To wish you a Happy New Year might seem a little “yeah, yeah, yeah”, “are you kidding?” or “so, which of the many, many parties should I go to?” Based on the fact that lots of us, whether young, old or somewhere in between, are looking for a party or get together where we can drink yummy concoctions, have crazy conversations with people we don’t know and then get started on 2019. In the midst of this joyous attempt to say goodbye to a somewhat mixed up year, we can think about the necessary requirement to list things we will not do, things we will do and or a little of both.
So, instead of dwelling on the above mentioned opportunities or decisions, let’s make this New Year’s resolutions focus on happiness. Start by thinking back on what made you happy during 2018. Examples may be small or large, but remember what made you feel a sense of warmth, belonging, tenderness or the happiness that came from doing something really helpful, thoughtful or caring whether to one person or a football stadium full of people. If there were several individuals, groups or problems that you were helpful to in different ways, you then have an opportunity to write down two or three resolutions that will identify those actions rather than how you are going to smoke less, eat less, be nicer to your in-laws and the like for your list for the coming 2019 year.
An important source of happiness is to spend some time considering the happiness you gained from your personal ways of thinking. For example, did you smile at someone, even when they had just said something that didn’t seem very nice? Did you listen to an argument that opposes your vision of the “right way” to see issues and then speak up with the intent of shattering that discussion? If so, spend some time contemplating how you could have provided a way for seeing the thrust of the argument differently. Sure, you say; do you think you could have come up with a clever choice of words? That is probably true, but it does provide an opportunity to think and perhaps even research a different response. My husband had a way of dealing with arguments and/or information that was beyond the factual scope of a conversation. He would quietly say, “Here is some information that can provide you with a broader view of this issue (whatever the issue was)”. Then he would hand an article written by a well-known person to his adversary. By doing so, he did not have to argue a perspective that was held through belief rather than fact. As a result, ideas could be, and were, quietly rectified.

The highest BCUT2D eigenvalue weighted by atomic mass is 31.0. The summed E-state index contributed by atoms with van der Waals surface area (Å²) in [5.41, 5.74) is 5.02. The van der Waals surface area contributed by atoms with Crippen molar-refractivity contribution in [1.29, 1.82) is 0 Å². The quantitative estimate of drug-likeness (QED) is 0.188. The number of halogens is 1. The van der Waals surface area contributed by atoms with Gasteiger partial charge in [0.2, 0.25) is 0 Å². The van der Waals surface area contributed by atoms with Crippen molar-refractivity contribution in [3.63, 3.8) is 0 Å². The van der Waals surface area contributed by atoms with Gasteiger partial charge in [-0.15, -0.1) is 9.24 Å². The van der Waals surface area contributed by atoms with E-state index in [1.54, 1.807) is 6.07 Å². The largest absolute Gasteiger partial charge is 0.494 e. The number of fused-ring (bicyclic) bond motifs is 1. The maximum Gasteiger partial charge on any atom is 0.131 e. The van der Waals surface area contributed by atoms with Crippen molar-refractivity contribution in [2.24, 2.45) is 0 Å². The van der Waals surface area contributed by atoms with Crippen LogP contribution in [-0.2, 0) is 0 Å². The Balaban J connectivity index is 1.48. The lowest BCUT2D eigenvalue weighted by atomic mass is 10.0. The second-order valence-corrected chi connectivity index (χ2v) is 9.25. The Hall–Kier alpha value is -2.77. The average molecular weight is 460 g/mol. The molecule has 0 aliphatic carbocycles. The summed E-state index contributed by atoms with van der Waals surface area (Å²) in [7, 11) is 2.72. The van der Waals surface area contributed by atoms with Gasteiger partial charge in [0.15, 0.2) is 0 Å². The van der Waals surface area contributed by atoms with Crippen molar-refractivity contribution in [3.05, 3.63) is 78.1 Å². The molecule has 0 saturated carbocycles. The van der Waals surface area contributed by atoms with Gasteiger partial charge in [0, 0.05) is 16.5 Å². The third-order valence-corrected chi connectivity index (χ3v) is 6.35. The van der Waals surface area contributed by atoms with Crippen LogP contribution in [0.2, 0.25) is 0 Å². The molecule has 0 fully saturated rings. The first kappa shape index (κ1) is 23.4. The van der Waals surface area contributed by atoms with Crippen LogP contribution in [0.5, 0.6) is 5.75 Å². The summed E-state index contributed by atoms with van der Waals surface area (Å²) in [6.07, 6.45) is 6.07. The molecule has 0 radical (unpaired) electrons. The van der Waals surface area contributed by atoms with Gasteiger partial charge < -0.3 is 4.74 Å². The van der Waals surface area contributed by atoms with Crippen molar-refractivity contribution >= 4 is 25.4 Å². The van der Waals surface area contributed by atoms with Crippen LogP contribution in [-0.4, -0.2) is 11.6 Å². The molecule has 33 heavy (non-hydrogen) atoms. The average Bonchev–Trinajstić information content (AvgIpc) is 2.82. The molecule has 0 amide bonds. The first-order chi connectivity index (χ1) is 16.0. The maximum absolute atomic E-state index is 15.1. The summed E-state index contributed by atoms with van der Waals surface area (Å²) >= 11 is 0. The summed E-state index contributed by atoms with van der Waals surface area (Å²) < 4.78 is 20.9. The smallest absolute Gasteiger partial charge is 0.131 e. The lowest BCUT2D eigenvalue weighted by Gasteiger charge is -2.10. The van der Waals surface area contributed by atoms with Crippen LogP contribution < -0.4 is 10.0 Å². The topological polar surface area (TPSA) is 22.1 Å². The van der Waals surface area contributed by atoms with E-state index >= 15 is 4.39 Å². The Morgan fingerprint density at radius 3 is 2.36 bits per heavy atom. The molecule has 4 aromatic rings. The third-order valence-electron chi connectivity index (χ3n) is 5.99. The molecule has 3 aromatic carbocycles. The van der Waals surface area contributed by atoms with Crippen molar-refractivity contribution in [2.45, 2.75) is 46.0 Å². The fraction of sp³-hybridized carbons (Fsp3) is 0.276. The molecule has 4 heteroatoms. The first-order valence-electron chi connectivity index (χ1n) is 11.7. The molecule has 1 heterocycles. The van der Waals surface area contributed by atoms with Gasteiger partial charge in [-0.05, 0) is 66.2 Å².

Enough time spent considering how we can put happy thoughts into our list of resolutions through treatment of others. Let’s think about ourselves and happiness. It is said that happiness comes from within, so an easy way to approach it would merely be to say; “I am happy today.” There it is: another resolution for our list. Is it easy to be happy regardless of what is going on or what sad thing has happened? Well, if we keep from being critical, judgmental, superior or demanding we can work at getting through a day feeling glad to be alive and happy within ourselves, even if we have just lost a loved one.
Sometimes, individuals say; “I am worried.” Or “I have been worried for weeks.” Worry accomplishes very little. If we are worried, perhaps our resolution should be; “What can I do to solve the problem?” If there is nothing you could do, then it is time to go back to our resolution “to be happy”. If there is something you can do, then do it. But, it would seem that if you are feeling happy, you can perhaps do a better job of dealing with a worry.
So, here we are at the end of the article that is supposed to tell you about something fun to do on New Year’s. Instead, you are getting a possible list of resolutions that can be met through thinking about others, resolving disagreements, and remembering that happiness come from within. So, give it a try: happiness may seem like “pie in the sky” but you are where it comes from and it is you who will benefit either through helping others or living in a joyous way.
Kay Merriam of Pocatello has a Ph.D. from the University of Connecticut. She was the president of the state League of Women Voters for two years and president of the Pocatello chapter for two years as well. She was the president of the Bannock County Planning and Zoning Committee for 11 years and on the Pocatello-Chubbuck District 25 School Board for six years.